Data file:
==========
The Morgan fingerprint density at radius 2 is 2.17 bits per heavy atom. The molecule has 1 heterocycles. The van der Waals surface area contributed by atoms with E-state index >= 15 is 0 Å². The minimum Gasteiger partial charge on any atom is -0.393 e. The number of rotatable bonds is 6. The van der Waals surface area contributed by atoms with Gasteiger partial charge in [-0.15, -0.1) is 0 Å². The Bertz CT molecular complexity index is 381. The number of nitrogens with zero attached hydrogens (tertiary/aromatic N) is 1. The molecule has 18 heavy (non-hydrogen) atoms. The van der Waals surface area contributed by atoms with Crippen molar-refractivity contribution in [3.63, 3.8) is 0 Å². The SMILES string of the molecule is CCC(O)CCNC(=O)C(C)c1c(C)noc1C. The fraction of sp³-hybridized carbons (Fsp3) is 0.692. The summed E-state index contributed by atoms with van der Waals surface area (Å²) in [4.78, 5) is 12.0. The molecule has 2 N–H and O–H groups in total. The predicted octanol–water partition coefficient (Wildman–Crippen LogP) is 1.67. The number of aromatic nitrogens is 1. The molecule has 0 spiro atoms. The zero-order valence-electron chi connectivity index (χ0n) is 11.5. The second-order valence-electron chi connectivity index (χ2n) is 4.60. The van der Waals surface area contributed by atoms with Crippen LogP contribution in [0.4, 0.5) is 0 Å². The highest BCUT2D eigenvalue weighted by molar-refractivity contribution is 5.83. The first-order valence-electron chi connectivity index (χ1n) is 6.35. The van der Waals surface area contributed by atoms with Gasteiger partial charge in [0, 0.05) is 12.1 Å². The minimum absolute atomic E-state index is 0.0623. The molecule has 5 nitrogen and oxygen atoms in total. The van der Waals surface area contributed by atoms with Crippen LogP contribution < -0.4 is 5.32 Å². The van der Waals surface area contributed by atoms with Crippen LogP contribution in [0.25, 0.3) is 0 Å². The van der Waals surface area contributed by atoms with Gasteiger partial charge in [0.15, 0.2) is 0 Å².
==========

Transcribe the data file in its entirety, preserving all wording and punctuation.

The Morgan fingerprint density at radius 2 is 2.17 bits per heavy atom. The molecule has 1 heterocycles. The van der Waals surface area contributed by atoms with E-state index >= 15 is 0 Å². The minimum Gasteiger partial charge on any atom is -0.393 e. The number of rotatable bonds is 6. The van der Waals surface area contributed by atoms with Gasteiger partial charge in [-0.15, -0.1) is 0 Å². The Bertz CT molecular complexity index is 381. The number of nitrogens with zero attached hydrogens (tertiary/aromatic N) is 1. The molecule has 18 heavy (non-hydrogen) atoms. The van der Waals surface area contributed by atoms with Crippen molar-refractivity contribution in [3.63, 3.8) is 0 Å². The SMILES string of the molecule is CCC(O)CCNC(=O)C(C)c1c(C)noc1C. The fraction of sp³-hybridized carbons (Fsp3) is 0.692. The summed E-state index contributed by atoms with van der Waals surface area (Å²) in [4.78, 5) is 12.0. The molecule has 2 N–H and O–H groups in total. The predicted octanol–water partition coefficient (Wildman–Crippen LogP) is 1.67. The number of aromatic nitrogens is 1. The molecule has 0 spiro atoms. The zero-order valence-electron chi connectivity index (χ0n) is 11.5. The second-order valence-electron chi connectivity index (χ2n) is 4.60. The van der Waals surface area contributed by atoms with Crippen LogP contribution in [0.4, 0.5) is 0 Å². The highest BCUT2D eigenvalue weighted by molar-refractivity contribution is 5.83. The first-order valence-electron chi connectivity index (χ1n) is 6.35. The van der Waals surface area contributed by atoms with Gasteiger partial charge in [0, 0.05) is 12.1 Å². The minimum absolute atomic E-state index is 0.0623. The molecule has 5 nitrogen and oxygen atoms in total. The van der Waals surface area contributed by atoms with Crippen LogP contribution < -0.4 is 5.32 Å². The van der Waals surface area contributed by atoms with Crippen LogP contribution in [0.25, 0.3) is 0 Å². The van der Waals surface area contributed by atoms with Gasteiger partial charge in [0.15, 0.2) is 0 Å².